Tag: Spain

Art News Roundup: Chicken and Egg Edition

Much as I don’t care for the work of Leonardo Da Vinci (1452-1519), even I was fascinated by the latest scientific discovery to be made concerning one of his completed masterpieces, because it raises significant questions about the chronology of his surviving work. Ahead of an immersive exhibition on the painting that will open this November, the National Gallery in London has released amazing … Read More Art News Roundup: Chicken and Egg Edition

The Witching Hour

Whether you’re talking about late-17th century Salem, or mid-20th century DC, people love a good witch hunt. In the Massachusetts colony, the fear of witchcraft was just as real to the people of that time, as the fear of insidious Communism was to people in the age of the Red Scare. Like worshiping the Devil, a practice of which Communism is merely a modern … Read More The Witching Hour

Unpredictable: Human Nature Through Art

Over the weekend, I watched a documentary on the life of Henry Frederick Stuart, Prince of Wales (1594-1612), the eldest son of James VI of Scotland and I of England; Henry would have succeeded to the British throne had he not predeceased his father. Although presented by a scholar, it wasn’t a formal history lecture, but rather an accessible presentation designed for a general … Read More Unpredictable: Human Nature Through Art

Art News Roundup: Double Your Pleasure Edition

I know, gentle reader, I know: I didn’t post a longer-format piece on Tuesday. I was feeling under the weather on Monday, and thus the motivation to write on Tuesday simply was not there. So to make it up to you, instead of the usual 3 art news stories that I normally provide in the weekly art news roundup, today I’m providing you with … Read More Art News Roundup: Double Your Pleasure Edition

Art News Roundup: Spanish Stories

We’re back to the weekly roundup of curated news stories from the art world, and since I still have Spain on the brain – I just booked my next trip for after Christmas – today we’ll be looking at a few interesting items that touch on Iberian artists and architecture. While many artists’ homes or final resting places in Spain have become places of … Read More Art News Roundup: Spanish Stories

From The Archives: At Home With Sorolla and Rusiñol: Two Very Different Artists, Two Very Similar Collectors

When I published this piece about a year and a half ago, I had recently returned from seeing the newly-restored beach house of Santiago Rusiñol (1861-1931) in Sitges, and the grand, urban villa of Joaquín Sorolla (1863-1923) in Madrid. Both homes contain not only many examples of these artists’ respective work, but also their studios, as well as impressive collections of art and decorative … Read More From The Archives: At Home With Sorolla and Rusiñol: Two Very Different Artists, Two Very Similar Collectors

From The Archives: Mystery Solved? Debating the Case of Yale’s Basement Masterpiece

Since I wrote the following piece almost five years ago, Yale continues to attribute its basement storage find, “The Education of the Virgin” to Diego Velázquez (1599-1660). Following a symposium and exhibition of the painting held in Seville after I published the post, some scholars became convinced of the attribution to the greatest of all Spanish painters, while others are still skeptical or even opposed … Read More From The Archives: Mystery Solved? Debating the Case of Yale’s Basement Masterpiece

Art News Roundup: If You Build It Edition

I probably don’t write about architecture on here as often as I should, since even though these pages are primarily filled with stories about art exhibitions and auctions, I’m also always reading and thinking about buildings. So today, we’re going to take a look at some interesting stories from the past week or so dealing with architectural projects new, old, and revived. And ahead … Read More Art News Roundup: If You Build It Edition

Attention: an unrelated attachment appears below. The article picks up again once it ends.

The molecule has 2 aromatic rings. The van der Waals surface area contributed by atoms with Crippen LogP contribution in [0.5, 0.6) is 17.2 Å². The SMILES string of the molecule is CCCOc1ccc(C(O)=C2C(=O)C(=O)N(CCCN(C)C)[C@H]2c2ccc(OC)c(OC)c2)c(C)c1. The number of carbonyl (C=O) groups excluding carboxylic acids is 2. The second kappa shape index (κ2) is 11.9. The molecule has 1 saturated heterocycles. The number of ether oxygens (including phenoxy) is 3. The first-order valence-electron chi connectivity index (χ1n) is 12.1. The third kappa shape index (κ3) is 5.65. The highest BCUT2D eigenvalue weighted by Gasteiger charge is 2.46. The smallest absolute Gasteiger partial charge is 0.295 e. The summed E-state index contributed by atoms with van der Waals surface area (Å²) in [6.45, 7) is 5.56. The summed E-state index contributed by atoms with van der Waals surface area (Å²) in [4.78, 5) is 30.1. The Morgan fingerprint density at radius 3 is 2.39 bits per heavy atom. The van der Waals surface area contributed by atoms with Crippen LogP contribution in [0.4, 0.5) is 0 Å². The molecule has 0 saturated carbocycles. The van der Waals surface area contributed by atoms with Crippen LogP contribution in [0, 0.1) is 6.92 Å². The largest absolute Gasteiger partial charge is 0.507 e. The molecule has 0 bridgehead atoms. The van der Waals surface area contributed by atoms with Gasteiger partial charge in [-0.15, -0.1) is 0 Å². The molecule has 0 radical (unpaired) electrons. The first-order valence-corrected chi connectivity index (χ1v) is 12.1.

Art News Roundup: Second Act Edition

We’re all aware that F. Scott Fitzgerald’s famous observation, “There are no second acts in American lives,” doesn’t reflect reality for many people. The lives of Jacqueline Kennedy Onassis, Ronald Reagan, Tina Turner, Robert Downey, Jr., Johnny Cash, Grace Kelly, and countless other Americans demonstrate that, if anything, the second or even the third act in the play of one’s life can be just … Read More Art News Roundup: Second Act Edition

Art News Roundup: Seen in Savannah Edition

You’ll forgive me, gentle reader, for not posting one of my longer articles on Tuesday. I recently returned from a short break in Savannah, where I visited the Telfair Museums in order to review their current exhibition on “Rembrandt and the Jewish Experience”, examining how the Jewish community in Amsterdam influenced the art of this Christian Old Master. My musings on the show are … Read More Art News Roundup: Seen in Savannah Edition

In Bloom: Three Paintings for Spring

Although it’s still slightly chilly in the Nation’s Capital, Spring has (finally) sprung here at last: our famous cheery trees are blooming, daffodils are taking over hillsides and traffic medians, and tulip leaves are inching toward the point beyond which their flowers will appear. In the Spring, with apologies to Lord Tennyson, both a young man and a somewhat older man’s fancy may lightly … Read More In Bloom: Three Paintings for Spring

Art News Roundup: Poverty Chic Edition

In popular culture, there’s inevitably a tipping point beyond which something that was once considered to be edgy and subversive – body piercings twenty years ago, tattoos now – becomes banal. The more commonly accepted something becomes, the less it costs those who obtain it, whether monetarily or socially. In the art market however, the opposite is true. The more popular a type of … Read More Art News Roundup: Poverty Chic Edition